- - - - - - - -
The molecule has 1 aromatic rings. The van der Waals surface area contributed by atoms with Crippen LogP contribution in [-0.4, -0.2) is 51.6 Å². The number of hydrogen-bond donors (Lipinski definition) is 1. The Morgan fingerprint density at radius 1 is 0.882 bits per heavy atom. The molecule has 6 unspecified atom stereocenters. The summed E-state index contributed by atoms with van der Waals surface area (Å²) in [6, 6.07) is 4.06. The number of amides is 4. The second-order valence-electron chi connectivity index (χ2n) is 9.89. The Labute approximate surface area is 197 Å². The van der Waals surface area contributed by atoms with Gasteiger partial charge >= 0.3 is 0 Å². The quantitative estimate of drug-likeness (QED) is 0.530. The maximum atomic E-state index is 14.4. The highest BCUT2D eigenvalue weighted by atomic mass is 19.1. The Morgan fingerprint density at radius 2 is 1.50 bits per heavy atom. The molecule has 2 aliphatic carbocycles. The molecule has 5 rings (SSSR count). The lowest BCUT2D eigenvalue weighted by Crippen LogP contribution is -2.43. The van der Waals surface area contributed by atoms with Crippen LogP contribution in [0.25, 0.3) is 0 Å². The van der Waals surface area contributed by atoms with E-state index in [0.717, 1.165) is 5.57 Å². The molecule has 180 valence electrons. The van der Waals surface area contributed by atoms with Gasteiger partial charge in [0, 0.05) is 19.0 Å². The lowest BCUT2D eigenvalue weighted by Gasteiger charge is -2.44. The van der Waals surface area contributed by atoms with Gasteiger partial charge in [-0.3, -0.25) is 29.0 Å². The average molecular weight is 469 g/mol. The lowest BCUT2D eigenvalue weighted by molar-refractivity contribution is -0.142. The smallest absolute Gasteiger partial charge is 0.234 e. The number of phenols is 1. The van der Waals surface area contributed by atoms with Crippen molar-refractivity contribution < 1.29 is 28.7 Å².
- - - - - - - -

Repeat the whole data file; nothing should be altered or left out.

The molecule has 1 aromatic rings. The van der Waals surface area contributed by atoms with Crippen LogP contribution in [-0.4, -0.2) is 51.6 Å². The number of hydrogen-bond donors (Lipinski definition) is 1. The Morgan fingerprint density at radius 1 is 0.882 bits per heavy atom. The molecule has 6 unspecified atom stereocenters. The summed E-state index contributed by atoms with van der Waals surface area (Å²) in [6, 6.07) is 4.06. The number of amides is 4. The second-order valence-electron chi connectivity index (χ2n) is 9.89. The Labute approximate surface area is 197 Å². The van der Waals surface area contributed by atoms with Gasteiger partial charge >= 0.3 is 0 Å². The quantitative estimate of drug-likeness (QED) is 0.530. The maximum atomic E-state index is 14.4. The highest BCUT2D eigenvalue weighted by atomic mass is 19.1. The Morgan fingerprint density at radius 2 is 1.50 bits per heavy atom. The molecule has 2 aliphatic carbocycles. The molecule has 5 rings (SSSR count). The lowest BCUT2D eigenvalue weighted by Crippen LogP contribution is -2.43. The van der Waals surface area contributed by atoms with Crippen LogP contribution in [0.25, 0.3) is 0 Å². The van der Waals surface area contributed by atoms with E-state index in [0.717, 1.165) is 5.57 Å². The molecule has 180 valence electrons. The van der Waals surface area contributed by atoms with Gasteiger partial charge in [0, 0.05) is 19.0 Å². The lowest BCUT2D eigenvalue weighted by Gasteiger charge is -2.44. The van der Waals surface area contributed by atoms with Gasteiger partial charge in [-0.3, -0.25) is 29.0 Å². The average molecular weight is 469 g/mol. The lowest BCUT2D eigenvalue weighted by molar-refractivity contribution is -0.142. The smallest absolute Gasteiger partial charge is 0.234 e. The number of phenols is 1. The van der Waals surface area contributed by atoms with Crippen molar-refractivity contribution < 1.29 is 28.7 Å².